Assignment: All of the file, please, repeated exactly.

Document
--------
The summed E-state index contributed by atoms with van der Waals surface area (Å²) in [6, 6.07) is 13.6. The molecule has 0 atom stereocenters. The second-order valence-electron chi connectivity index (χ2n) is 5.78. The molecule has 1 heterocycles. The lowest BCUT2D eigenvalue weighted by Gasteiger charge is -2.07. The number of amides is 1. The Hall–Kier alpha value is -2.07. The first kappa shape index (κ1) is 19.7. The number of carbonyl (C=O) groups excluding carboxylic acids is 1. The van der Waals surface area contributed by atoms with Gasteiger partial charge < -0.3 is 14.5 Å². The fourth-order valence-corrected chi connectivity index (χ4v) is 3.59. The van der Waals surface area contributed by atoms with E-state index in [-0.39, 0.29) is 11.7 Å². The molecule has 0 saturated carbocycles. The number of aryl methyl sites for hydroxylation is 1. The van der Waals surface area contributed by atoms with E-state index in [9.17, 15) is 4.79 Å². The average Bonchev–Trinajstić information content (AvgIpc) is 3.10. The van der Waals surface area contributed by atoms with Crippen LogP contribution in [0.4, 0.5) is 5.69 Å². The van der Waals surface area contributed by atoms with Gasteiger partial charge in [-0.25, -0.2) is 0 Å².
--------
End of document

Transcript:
The summed E-state index contributed by atoms with van der Waals surface area (Å²) in [6, 6.07) is 13.6. The molecule has 0 atom stereocenters. The second-order valence-electron chi connectivity index (χ2n) is 5.78. The molecule has 1 heterocycles. The lowest BCUT2D eigenvalue weighted by Gasteiger charge is -2.07. The number of amides is 1. The Hall–Kier alpha value is -2.07. The first kappa shape index (κ1) is 19.7. The number of carbonyl (C=O) groups excluding carboxylic acids is 1. The van der Waals surface area contributed by atoms with Gasteiger partial charge < -0.3 is 14.5 Å². The fourth-order valence-corrected chi connectivity index (χ4v) is 3.59. The van der Waals surface area contributed by atoms with E-state index in [-0.39, 0.29) is 11.7 Å². The molecule has 0 saturated carbocycles. The number of aryl methyl sites for hydroxylation is 1. The van der Waals surface area contributed by atoms with E-state index in [9.17, 15) is 4.79 Å². The average Bonchev–Trinajstić information content (AvgIpc) is 3.10. The van der Waals surface area contributed by atoms with Crippen LogP contribution in [0.4, 0.5) is 5.69 Å². The van der Waals surface area contributed by atoms with Gasteiger partial charge in [-0.25, -0.2) is 0 Å².